What Is Silvopasture? 5 Key Benefits

Written by Nina Phillips
Published: November 28, 2023
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Silvopasture is a word that many farmers, small and large will hear pushed their way a lot. It’s heavily promoted by environmentalists, foresters, and even the USDA. However, looking up definitions makes it all sound rather complicated and daunting.

Thankfully, it’s a rather simple process. It’s not a perfect farming method by any means, but it does offer some great benefits that would help out many farmers. If you take the time to read up on the method a bit more, you may find it’s a perfect option for your farm’s needs.

What Is Silvopasture?

Four grazing sheep in a silvopasture environment in Sweden, concept of animal husbandry as well as of the obedient and steerable flock.

Silvopasture farming practices work almost naturally with little effort on the farmer’s part.

©UllrichG/Shutterstock.com

Silvopasture is the blending of livestock and trees in the same area. Generally, when someone owns grazing animals like sheep and cows, they are kept in a pasture. There may be one or two trees, but nothing extreme.

However, silvopasture pushes to change that. Instead of cutting down trees to make a pasture, it’s suggested you try blending your livestock with a forest. This forest can be one already established, or one you establish, such as when planting trees to sell timber. It’s considered a regenerative farming method because it increases the growth of both the animals and the trees.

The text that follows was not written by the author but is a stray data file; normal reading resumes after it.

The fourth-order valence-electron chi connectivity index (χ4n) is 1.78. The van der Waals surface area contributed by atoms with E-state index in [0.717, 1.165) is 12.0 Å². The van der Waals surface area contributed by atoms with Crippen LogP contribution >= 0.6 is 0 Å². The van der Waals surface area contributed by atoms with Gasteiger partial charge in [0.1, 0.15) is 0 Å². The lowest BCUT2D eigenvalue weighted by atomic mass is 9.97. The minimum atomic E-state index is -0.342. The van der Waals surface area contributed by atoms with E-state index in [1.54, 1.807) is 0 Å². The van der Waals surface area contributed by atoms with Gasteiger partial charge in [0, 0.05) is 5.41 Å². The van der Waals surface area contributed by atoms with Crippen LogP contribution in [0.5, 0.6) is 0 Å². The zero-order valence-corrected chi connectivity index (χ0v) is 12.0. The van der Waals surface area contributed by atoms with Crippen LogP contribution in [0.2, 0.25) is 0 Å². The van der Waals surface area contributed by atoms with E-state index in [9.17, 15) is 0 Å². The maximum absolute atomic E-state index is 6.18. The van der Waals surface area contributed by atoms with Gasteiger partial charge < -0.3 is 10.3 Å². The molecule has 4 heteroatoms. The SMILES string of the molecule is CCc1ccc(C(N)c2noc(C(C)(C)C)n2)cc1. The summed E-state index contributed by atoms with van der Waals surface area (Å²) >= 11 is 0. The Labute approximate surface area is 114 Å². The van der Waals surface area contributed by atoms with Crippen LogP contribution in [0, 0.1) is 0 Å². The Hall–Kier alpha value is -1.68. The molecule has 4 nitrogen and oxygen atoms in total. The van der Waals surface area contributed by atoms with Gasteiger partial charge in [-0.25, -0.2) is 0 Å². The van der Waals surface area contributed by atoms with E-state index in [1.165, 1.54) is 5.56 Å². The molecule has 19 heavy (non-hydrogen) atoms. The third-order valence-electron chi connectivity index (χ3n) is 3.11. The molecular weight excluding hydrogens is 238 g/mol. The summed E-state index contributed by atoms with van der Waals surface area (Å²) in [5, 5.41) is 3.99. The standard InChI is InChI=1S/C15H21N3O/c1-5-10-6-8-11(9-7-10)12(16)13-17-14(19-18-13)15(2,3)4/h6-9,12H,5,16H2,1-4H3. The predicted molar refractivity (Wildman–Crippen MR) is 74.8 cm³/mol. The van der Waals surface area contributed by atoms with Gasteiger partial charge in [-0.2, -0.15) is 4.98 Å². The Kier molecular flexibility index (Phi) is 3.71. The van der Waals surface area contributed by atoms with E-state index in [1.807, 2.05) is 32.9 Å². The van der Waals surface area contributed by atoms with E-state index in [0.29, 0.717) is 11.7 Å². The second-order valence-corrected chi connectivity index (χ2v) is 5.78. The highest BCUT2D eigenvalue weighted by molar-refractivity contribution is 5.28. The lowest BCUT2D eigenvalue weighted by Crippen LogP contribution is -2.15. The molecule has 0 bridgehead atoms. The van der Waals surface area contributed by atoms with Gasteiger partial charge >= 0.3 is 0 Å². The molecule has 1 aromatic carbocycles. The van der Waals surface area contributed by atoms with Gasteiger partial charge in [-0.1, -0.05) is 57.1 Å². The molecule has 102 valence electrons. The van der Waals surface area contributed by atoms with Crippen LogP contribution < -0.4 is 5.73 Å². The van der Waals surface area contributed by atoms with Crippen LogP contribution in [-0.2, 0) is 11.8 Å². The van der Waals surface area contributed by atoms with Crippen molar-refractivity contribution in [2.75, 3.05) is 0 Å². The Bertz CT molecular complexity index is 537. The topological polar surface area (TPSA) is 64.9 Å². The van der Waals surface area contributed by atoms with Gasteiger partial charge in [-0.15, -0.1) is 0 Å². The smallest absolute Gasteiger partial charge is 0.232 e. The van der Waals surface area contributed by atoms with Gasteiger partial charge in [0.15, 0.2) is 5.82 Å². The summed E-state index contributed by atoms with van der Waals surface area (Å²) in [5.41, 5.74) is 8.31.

Silvopasture is a method heavily promoted by environmentalists and foresters because it benefits the environment. Silvopasture managed to absorb up to 70 percent more carbon dioxide than traditional pastures. It also improves water and soil quality.

While it does help the environment, that’s not its only benefit. It also helps the farmer in many different ways.

The 5 Benefits of Silvopasture

Free roaming and grazing cows on the west coast of Hammeren headland at the northern tip of Bornholm Island, Denmark, Scandinavia, Europe.